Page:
Polk DSS observes Foster Care Month, reminds families of fostering opportunities
Published 10:00 pm Friday, May 19, 2017
Being a foster parent is filled with challenges and rewards, notes Ruth Richardson, a staffer at Polk County Department of Social Services (DSS) and foster parents Randy and Megan Smith.
As public agencies and foster parents themselves celebrate National Foster Care Month this May, Richardson says that DSS values their foster parents very much and they try to give foster parents as much help and support along the way as they can.
For instance, she pointed out, “Often our kids come with trauma.” That trauma can be physical or emotional. In either case, foster parents like the Smiths are careful to know what can trigger an emotional setback, and work carefully to avoid such triggers.
The Smiths noted that a foster child might feel abandoned. Their strategy is to avoid triggers that bring on such feelings, by assuring the child that, yes, someone will pick them up from a given activity at a specific time.
Richardson and other DSS staffers do not take the notion of placing children in homes away from their biological parents lightly. With that in mind, Richardson emphasized, “Foster parents are not there to take children (from their biological parents), “only to take care of them.”
Richardson says they do their best to match children with foster parents.
Richardson is not bashful about calling on potential foster parents to take the course offered, and be ready to open their homes to children who need safe and secure homes in which to live. This request comes at a time when North Carolina has a record number of young people (over 10,000) in foster care.
In addition, Richardson noted, “Kids are staying in foster care a lot longer. We want our foster parents coming into this with a clear understanding of what fostering is. We have two programs to get foster parents licensed.”
Currently, some 49 Polk County children and youth are in foster care, with about 30 placed out of county.
These out-of-county placements exist due both to a shortage of qualified homes, and also because Polk County cannot always offer all the services that some of the children and youth require.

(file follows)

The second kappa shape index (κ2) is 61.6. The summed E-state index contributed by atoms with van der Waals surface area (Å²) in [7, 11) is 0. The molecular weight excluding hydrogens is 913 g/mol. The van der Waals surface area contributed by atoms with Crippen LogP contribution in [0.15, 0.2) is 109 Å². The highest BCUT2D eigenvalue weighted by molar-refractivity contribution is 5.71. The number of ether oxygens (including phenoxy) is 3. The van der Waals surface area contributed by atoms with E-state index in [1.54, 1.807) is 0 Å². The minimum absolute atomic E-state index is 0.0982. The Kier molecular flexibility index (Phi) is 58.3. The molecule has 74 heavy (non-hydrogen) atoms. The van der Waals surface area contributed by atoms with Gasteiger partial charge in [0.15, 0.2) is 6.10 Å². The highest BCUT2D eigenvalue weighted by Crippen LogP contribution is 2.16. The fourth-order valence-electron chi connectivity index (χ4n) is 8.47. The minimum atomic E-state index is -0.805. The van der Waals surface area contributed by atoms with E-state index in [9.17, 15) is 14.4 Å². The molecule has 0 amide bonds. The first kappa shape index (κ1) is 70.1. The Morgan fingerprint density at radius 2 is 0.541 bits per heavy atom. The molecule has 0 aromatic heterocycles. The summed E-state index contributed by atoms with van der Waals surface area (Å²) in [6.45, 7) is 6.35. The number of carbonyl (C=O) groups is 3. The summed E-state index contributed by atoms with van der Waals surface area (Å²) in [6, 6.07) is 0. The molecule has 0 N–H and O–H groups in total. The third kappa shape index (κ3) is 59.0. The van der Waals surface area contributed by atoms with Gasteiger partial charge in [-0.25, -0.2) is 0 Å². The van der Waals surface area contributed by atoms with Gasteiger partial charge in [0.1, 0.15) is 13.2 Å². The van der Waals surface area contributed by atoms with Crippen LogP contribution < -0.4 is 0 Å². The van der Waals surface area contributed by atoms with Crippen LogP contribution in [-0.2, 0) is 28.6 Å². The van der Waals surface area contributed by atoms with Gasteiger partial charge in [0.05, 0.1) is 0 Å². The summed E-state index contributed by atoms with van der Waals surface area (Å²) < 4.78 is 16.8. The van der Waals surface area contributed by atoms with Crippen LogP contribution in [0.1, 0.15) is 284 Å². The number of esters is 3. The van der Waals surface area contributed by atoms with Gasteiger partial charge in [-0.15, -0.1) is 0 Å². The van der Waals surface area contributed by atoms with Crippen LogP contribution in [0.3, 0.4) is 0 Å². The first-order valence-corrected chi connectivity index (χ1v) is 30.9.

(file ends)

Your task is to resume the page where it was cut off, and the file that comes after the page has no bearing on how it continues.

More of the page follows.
“I don’t think people realize the need for children needing a home,” Megan Smith observed.
Added Richardson, “Usually, our homes are full.”
To better accommodate more foster children, “we are in the process of licensing several other homes,” Richardson said, “but it is a process. It’s a very lengthy process, no matter how you look at it.”
Richardson tells prospective foster parents to not shy away and assume that requirements are exceedingly strict.
“There are requirements,” she admitted, “but they’re not as stringent as you might think.” She also reminds those taking the training courses that they can change their minds and opt out if they feel that foster parenting is not for them.
Among the goals of Polk County DSS is keeping sibling groups together, though sometimes those groups have to be split into different foster homes.
“It’s an awesome amount of responsibility,” Richardson noted.
In any case, DSS staffers work hard to maintain contact between the foster children and their biological families.
The Smiths and Richardson agreed that teenagers in need of foster care often receive bad raps.
“Very few homes want to take teenagers,” Megan Smith said, adding, “They can be the easiest.” She and Randy have had “no issues—none” with teens.
“The kid needs a home,” Smith continued, “and needs to belong, and be part of a family.”
Randy and Megan have fostered children as young as three months, and have opened their home to teenagers.
“We need foster homes for teenagers,” Richardson reminds current and prospective foster parents.
The Smiths also adopted two children, another tool to provide a loving home.
The goal of foster care, Megan Smith noted, is reunification with the biological family (often the parents), when appropriate.
Even before that time, the Smiths have been able to maintain positive relationships with their families. One of their children sees his grandparents and his siblings.
The Smiths and Richardson note that in many cases when a child is placed in foster care, it’s the grandparents who step up and take on that responsibility. In some cases, that foster care lasts for many years. In others, however, grandparents can and do tire of being parents again, and the children might go through more than one home.
Often, Smith said, abuse and neglect are the reason children are placed in foster care. “I don’t think that people in our area realize how much that happens.”
Richardson defended biological parents noting that in nearly all cases, they are doing the best they can, even when their efforts fall short.
In some cases, foster children “age out” of the system, able to choose doing so at age 18 or 21.
During the fostering process, DSS officials and foster parents try to connect their children with their birth parents.
“It helps them relax,” Richardson said. “They can be kids. Kids don’t feel split loyalty.”
Randy Smith pointed out what he and Megan feel, and what he says all foster parents should feel. “It’s all about the kids, not your personal feelings.”
Foster parents become involved in the lives of their children, just as biological parents do, often driving the youth to extracurricular activities.
“The after-school programs (in Polk County) are really great,” Megan Smith observed.
“I think Polk County is supportive,” she said, “but there needs to be more ways to increase awareness.”
The Smiths remind Polk County adults that help can be given without actually being a foster parent. If foster parents need a weekend away, other qualified adults can take over for those shorter periods.
“We think our foster parents in this county are very high quality foster parents,” Richardson acknowledged.
Prospective foster parents are encouraged to call Polk County DSS at 828-894- 2100 for more information.